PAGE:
When husband and wife Kalvin and Eunice Marshall, ages 65 and 64 years old, were both diagnosed with HIV back in 2007, they didn’t see any straight couples like themselves being public about their experiences. So they decided they’d become that couple. And now, well over a decade later, they have created a legacy of education, community, and visibility that will last for generations.
“After our diagnosis in 2007, our vow, if we lived, was to become a shining light to other couples that would be diagnosed after us, so they could see there is life after a diagnosis of HIV as a couple,” the Marshalls say. “Because we did not see heterosexual couples leading the charge to acknowledge that there are straight couples living and striving after a HIV diagnosis, we decided we would become visible in the HIV community so others could see that it is possible to continue in a marriage or a relationship after a diagnosis of HIV. We can’t say it has been an easy journey, but we would not have survived without the support of each other.”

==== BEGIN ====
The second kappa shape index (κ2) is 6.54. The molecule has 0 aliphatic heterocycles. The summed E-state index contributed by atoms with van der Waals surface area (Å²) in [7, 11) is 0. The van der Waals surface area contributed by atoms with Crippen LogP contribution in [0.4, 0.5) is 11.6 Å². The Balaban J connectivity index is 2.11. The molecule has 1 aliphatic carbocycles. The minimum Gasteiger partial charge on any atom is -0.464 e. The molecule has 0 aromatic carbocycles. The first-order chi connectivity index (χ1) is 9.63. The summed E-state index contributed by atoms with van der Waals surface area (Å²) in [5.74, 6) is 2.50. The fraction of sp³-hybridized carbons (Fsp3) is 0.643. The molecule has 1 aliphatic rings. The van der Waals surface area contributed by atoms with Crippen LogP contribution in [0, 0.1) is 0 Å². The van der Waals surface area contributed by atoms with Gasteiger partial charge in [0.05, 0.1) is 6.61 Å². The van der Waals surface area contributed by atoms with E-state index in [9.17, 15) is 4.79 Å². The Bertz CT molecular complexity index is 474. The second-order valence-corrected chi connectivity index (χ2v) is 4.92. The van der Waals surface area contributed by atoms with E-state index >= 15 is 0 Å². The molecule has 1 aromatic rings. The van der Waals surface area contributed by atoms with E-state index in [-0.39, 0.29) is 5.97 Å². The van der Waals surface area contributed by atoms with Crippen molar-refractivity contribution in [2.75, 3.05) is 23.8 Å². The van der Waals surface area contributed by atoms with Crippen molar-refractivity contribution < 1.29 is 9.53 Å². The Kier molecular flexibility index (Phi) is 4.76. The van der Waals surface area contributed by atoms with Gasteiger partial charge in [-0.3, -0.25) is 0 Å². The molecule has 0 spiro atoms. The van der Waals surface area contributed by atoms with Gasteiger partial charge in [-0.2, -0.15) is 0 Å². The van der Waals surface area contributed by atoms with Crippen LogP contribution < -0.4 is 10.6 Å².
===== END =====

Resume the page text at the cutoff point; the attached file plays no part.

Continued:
Together, they’ve become facilitators for HIV support groups in Houston, helping create the Houston Heterosexual HIV Awareness Task Force, and Eunice helped start Women With A Purpose, an HIV support group for women. The couple also goes to high schools and universities in the area to spread awareness to younger Texans.
Now, as they prepare to celebrate 37 years of marriage together, they’re also ready to keep on spreading awareness. “The heterosexual experience has been overlooked in the history of HIV,” they say. “Our stories have not been heard or told. Who better to tell our stories than those that are heterosexual? Men and women have continued to be mislabeled and ignored in the HIV community. We offer more to the history of HIV than what has been portrayed.”